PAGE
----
NPWT: If closure through secondary intention or through a surgical intervention or if adequate granulation for closure by these methods was documented.

Control: Wound was completely healed.

NR
Schwien et al. 2005 (126)Non-RCT*Pressure Ulcer2,348
(60 V.A.C.)
Any other wound care modalityData from 1.94 million OASIS start-of-care assessments; start of care and end of care between July 1, 2002 and September 30, 2004; One stage III or one Stage IV pressure ulcer; primary diagnosis of 707.0 decubitus chronic skin ulcerPatients who died at home; enteral or parenteral nutrition therapy; high risk factors or heavy smoking, alcohol dependency, or drug dependency; poor or unknown overall prognosis; secondary diagnosis of uncontrolled diabetes, cancer, systemic infections, or related to malnutrition/anemias/proteinemiaNRNR
McCallon et al. 2000 (120)Non-RCT*Diabetic Foot10Saline-moistened gauzePatients selected from the Diabetic Foot Clinic at Louisiana State University Health Science Center aged 18 to 75 years of age with a non-healing foot ulceration which had been present for longer than 1 monthPatients presenting with venous disease, patients with active infections not resolved by initial debridement; and patients with coagulopathyUntil satisfactory healingNR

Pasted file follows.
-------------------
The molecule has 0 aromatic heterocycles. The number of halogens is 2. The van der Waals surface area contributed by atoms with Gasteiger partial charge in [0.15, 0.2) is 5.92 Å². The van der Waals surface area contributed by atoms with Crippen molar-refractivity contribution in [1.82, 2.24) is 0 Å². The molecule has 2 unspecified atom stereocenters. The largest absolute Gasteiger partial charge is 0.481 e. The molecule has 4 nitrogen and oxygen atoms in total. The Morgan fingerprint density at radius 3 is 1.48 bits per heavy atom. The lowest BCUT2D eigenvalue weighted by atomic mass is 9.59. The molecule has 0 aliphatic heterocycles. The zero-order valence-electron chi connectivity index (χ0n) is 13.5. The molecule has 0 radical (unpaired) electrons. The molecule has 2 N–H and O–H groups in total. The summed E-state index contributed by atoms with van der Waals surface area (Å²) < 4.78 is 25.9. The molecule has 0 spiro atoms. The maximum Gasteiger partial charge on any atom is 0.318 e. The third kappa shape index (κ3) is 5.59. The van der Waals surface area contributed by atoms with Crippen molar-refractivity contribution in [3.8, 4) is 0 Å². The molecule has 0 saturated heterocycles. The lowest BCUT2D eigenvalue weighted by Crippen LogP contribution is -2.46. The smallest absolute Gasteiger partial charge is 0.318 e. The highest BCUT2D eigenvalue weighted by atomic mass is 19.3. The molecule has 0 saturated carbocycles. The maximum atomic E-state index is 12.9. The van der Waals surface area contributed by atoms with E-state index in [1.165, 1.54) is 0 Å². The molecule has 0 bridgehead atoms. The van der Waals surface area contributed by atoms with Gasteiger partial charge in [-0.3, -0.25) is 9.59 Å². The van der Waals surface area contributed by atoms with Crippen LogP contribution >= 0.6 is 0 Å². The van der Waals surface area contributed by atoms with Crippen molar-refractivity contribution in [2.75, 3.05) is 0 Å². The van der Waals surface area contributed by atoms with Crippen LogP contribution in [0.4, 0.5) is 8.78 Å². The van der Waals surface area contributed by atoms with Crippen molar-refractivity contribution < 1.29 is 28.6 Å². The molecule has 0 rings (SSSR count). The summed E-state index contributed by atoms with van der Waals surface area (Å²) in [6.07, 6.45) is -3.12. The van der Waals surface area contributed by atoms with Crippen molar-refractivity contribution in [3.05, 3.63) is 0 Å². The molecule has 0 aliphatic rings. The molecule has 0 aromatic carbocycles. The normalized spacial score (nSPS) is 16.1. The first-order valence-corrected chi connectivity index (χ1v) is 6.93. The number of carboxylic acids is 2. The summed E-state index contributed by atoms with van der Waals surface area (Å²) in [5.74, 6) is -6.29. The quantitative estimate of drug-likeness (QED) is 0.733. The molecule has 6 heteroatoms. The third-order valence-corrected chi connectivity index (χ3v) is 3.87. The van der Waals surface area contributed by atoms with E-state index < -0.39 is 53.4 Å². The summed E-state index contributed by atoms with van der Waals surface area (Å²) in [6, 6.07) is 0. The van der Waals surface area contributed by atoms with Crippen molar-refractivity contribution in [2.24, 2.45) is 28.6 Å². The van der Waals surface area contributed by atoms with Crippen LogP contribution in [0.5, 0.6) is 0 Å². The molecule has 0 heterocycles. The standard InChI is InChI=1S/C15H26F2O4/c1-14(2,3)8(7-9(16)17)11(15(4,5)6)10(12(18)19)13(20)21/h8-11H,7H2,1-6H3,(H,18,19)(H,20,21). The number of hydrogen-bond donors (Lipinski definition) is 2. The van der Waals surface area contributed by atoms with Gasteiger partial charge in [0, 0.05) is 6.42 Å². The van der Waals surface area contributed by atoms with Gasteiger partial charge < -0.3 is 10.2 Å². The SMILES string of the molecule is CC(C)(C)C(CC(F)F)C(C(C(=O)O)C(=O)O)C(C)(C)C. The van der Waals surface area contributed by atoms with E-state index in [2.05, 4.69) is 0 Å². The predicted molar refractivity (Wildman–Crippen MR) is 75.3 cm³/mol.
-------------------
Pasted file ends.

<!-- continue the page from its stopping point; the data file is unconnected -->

NR = Not reported
RCT = Randomized controlled trial

* All studies reported using V.A.C.® (KCI, USA Inc.)

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Table 24. Patient Characteristics in Comparison Studies of NPWT Devices* Used to Treat Ulcers Diabetic Foot and Pressure Ulcers

ReferenceStudy TypeNumber of patientsMean (SD) Age (years)SexComorbiditiesNumber of WoundsMean (SD) Baseline Wound Area
(cm2) or Volume (cm3)
Severity of WoundsMean (SD) Duration of Ulcer
Blume et al. (108)RCTV.A.C.®: 17258 ±12M 141
F 28

Smoker: 34
Uses alcohol: 37
Diabetes (type1): 15
Diabetes (type2): 154

16913.5 ±18.2NR198.3 ±323.5d
RCTAdvanced Moist Wound Therapy: 16959 ±12M 122
F 44

Smoker: 32
Uses alcohol: 45
Diabetes (type1): 14
Diabetes (type2): 152

16611.0 ±12.7 206.0 ±365.9d
Armstrong et al. (109)RCT77 V.A.C.®

57.2 ±13.4**

56 ±12.3

65 ±12.2

M 66*
F 11

Diabetes, alcohol and tobacco use

63 acute
14 chronic

22.8 ±21.0
14.1 ±17.9

Acute and chronic

Acute
0.4 (0.22) months

Chronic
5.0 (9.3) months

RCT85 Standard Wound Therapy

60.1 ±12.2*

56 ±12.3
65 ±12.2

M 66*
F 19

Diabetes, alcohol and tobacco use

59 acute
26 chronic

22.8 ±21.0
14.1 ±17.9

Wanner et al. (118)RCT11 V.A.C.®49 (25-73)

7 M
4 F

Vascular disorders—0
Zinc depletion—5
Hypoalbuminaemia—3
Hypoproteinaemia—5
Anemia—8
Nicotine—3

11

50 (33)

Wound volume (ml)

Range: 3-132